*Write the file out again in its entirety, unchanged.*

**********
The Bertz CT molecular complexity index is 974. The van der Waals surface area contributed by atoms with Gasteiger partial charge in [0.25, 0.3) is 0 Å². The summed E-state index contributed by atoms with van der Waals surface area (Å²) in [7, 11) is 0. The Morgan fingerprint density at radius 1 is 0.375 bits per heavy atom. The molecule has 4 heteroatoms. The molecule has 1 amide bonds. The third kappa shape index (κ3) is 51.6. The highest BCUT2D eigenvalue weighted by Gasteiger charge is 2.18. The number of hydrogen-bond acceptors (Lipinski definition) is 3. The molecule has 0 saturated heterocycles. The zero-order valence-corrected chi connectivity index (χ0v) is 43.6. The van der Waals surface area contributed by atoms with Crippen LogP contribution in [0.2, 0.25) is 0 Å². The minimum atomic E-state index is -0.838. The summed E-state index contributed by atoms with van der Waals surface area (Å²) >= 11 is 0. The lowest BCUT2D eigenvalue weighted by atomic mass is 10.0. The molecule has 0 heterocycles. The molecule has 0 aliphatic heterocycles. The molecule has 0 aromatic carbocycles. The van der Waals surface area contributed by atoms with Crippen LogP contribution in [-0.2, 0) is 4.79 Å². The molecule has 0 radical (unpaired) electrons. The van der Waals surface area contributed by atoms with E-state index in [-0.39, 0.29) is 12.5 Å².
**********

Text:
The Bertz CT molecular complexity index is 974. The van der Waals surface area contributed by atoms with Gasteiger partial charge in [0.25, 0.3) is 0 Å². The summed E-state index contributed by atoms with van der Waals surface area (Å²) in [7, 11) is 0. The Morgan fingerprint density at radius 1 is 0.375 bits per heavy atom. The molecule has 4 heteroatoms. The molecule has 1 amide bonds. The third kappa shape index (κ3) is 51.6. The highest BCUT2D eigenvalue weighted by Gasteiger charge is 2.18. The number of hydrogen-bond acceptors (Lipinski definition) is 3. The molecule has 0 saturated heterocycles. The zero-order valence-corrected chi connectivity index (χ0v) is 43.6. The van der Waals surface area contributed by atoms with Crippen LogP contribution in [0.2, 0.25) is 0 Å². The minimum atomic E-state index is -0.838. The summed E-state index contributed by atoms with van der Waals surface area (Å²) >= 11 is 0. The lowest BCUT2D eigenvalue weighted by atomic mass is 10.0. The molecule has 0 heterocycles. The molecule has 0 aliphatic heterocycles. The molecule has 0 aromatic carbocycles. The van der Waals surface area contributed by atoms with Crippen LogP contribution in [-0.2, 0) is 4.79 Å². The molecule has 0 radical (unpaired) electrons. The van der Waals surface area contributed by atoms with E-state index in [-0.39, 0.29) is 12.5 Å².